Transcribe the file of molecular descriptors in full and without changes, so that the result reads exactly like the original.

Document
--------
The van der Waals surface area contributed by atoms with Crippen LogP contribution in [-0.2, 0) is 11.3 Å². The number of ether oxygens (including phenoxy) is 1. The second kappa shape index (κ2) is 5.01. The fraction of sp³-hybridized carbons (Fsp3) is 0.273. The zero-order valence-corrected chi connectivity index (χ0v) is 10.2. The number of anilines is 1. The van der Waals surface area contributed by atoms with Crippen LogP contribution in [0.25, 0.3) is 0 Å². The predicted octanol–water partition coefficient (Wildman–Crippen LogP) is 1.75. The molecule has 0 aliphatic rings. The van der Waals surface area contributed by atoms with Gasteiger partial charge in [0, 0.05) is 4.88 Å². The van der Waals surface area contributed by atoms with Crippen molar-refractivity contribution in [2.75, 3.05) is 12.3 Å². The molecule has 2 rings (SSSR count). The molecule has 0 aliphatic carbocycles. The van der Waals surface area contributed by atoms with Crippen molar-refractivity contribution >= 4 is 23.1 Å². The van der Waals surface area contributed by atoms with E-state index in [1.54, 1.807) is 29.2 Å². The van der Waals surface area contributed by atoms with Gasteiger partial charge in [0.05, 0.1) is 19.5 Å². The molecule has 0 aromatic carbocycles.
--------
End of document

The van der Waals surface area contributed by atoms with Crippen LogP contribution in [-0.2, 0) is 11.3 Å². The number of ether oxygens (including phenoxy) is 1. The second kappa shape index (κ2) is 5.01. The fraction of sp³-hybridized carbons (Fsp3) is 0.273. The zero-order valence-corrected chi connectivity index (χ0v) is 10.2. The number of anilines is 1. The van der Waals surface area contributed by atoms with Crippen LogP contribution in [0.25, 0.3) is 0 Å². The predicted octanol–water partition coefficient (Wildman–Crippen LogP) is 1.75. The molecule has 0 aliphatic rings. The van der Waals surface area contributed by atoms with Gasteiger partial charge in [0, 0.05) is 4.88 Å². The van der Waals surface area contributed by atoms with Crippen molar-refractivity contribution in [2.75, 3.05) is 12.3 Å². The molecule has 2 rings (SSSR count). The molecule has 0 aliphatic carbocycles. The van der Waals surface area contributed by atoms with Crippen molar-refractivity contribution >= 4 is 23.1 Å². The van der Waals surface area contributed by atoms with E-state index in [1.54, 1.807) is 29.2 Å². The van der Waals surface area contributed by atoms with Gasteiger partial charge in [0.05, 0.1) is 19.5 Å². The molecule has 0 aromatic carbocycles.